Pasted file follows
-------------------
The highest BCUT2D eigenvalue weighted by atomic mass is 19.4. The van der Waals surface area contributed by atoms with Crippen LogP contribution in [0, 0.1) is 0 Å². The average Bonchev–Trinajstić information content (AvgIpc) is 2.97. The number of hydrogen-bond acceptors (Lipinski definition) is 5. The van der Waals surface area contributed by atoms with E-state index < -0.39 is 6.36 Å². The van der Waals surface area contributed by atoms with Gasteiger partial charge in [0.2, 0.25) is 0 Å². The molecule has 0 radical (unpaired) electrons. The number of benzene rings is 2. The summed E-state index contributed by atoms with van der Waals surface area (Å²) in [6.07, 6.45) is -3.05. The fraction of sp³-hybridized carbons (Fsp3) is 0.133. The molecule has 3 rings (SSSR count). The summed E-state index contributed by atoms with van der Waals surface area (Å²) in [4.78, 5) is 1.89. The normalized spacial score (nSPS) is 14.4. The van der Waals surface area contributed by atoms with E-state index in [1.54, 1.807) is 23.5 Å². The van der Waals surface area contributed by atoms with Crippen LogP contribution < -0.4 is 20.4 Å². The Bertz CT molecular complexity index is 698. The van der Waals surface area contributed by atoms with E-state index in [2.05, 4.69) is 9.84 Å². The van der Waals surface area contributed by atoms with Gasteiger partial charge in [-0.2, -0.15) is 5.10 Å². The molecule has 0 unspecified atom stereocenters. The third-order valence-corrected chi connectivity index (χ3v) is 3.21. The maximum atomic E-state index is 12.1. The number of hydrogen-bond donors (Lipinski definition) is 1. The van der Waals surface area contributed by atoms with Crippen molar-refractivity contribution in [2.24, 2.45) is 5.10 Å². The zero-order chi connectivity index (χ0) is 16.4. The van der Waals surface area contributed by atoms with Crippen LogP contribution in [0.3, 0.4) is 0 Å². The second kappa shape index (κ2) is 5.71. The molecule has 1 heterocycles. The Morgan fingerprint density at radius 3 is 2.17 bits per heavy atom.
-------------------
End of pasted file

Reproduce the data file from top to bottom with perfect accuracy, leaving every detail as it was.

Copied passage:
The highest BCUT2D eigenvalue weighted by atomic mass is 19.4. The van der Waals surface area contributed by atoms with Crippen LogP contribution in [0, 0.1) is 0 Å². The average Bonchev–Trinajstić information content (AvgIpc) is 2.97. The number of hydrogen-bond acceptors (Lipinski definition) is 5. The van der Waals surface area contributed by atoms with E-state index < -0.39 is 6.36 Å². The van der Waals surface area contributed by atoms with Gasteiger partial charge in [0.2, 0.25) is 0 Å². The molecule has 0 radical (unpaired) electrons. The number of benzene rings is 2. The summed E-state index contributed by atoms with van der Waals surface area (Å²) in [6.07, 6.45) is -3.05. The fraction of sp³-hybridized carbons (Fsp3) is 0.133. The molecule has 3 rings (SSSR count). The summed E-state index contributed by atoms with van der Waals surface area (Å²) in [4.78, 5) is 1.89. The normalized spacial score (nSPS) is 14.4. The van der Waals surface area contributed by atoms with E-state index in [1.54, 1.807) is 23.5 Å². The van der Waals surface area contributed by atoms with Crippen LogP contribution < -0.4 is 20.4 Å². The Bertz CT molecular complexity index is 698. The van der Waals surface area contributed by atoms with E-state index in [2.05, 4.69) is 9.84 Å². The van der Waals surface area contributed by atoms with Gasteiger partial charge in [-0.2, -0.15) is 5.10 Å². The molecule has 0 unspecified atom stereocenters. The third-order valence-corrected chi connectivity index (χ3v) is 3.21. The maximum atomic E-state index is 12.1. The number of hydrogen-bond donors (Lipinski definition) is 1. The van der Waals surface area contributed by atoms with Crippen molar-refractivity contribution in [2.24, 2.45) is 5.10 Å². The zero-order chi connectivity index (χ0) is 16.4. The van der Waals surface area contributed by atoms with Crippen LogP contribution in [0.3, 0.4) is 0 Å². The second kappa shape index (κ2) is 5.71. The molecule has 1 heterocycles. The Morgan fingerprint density at radius 3 is 2.17 bits per heavy atom.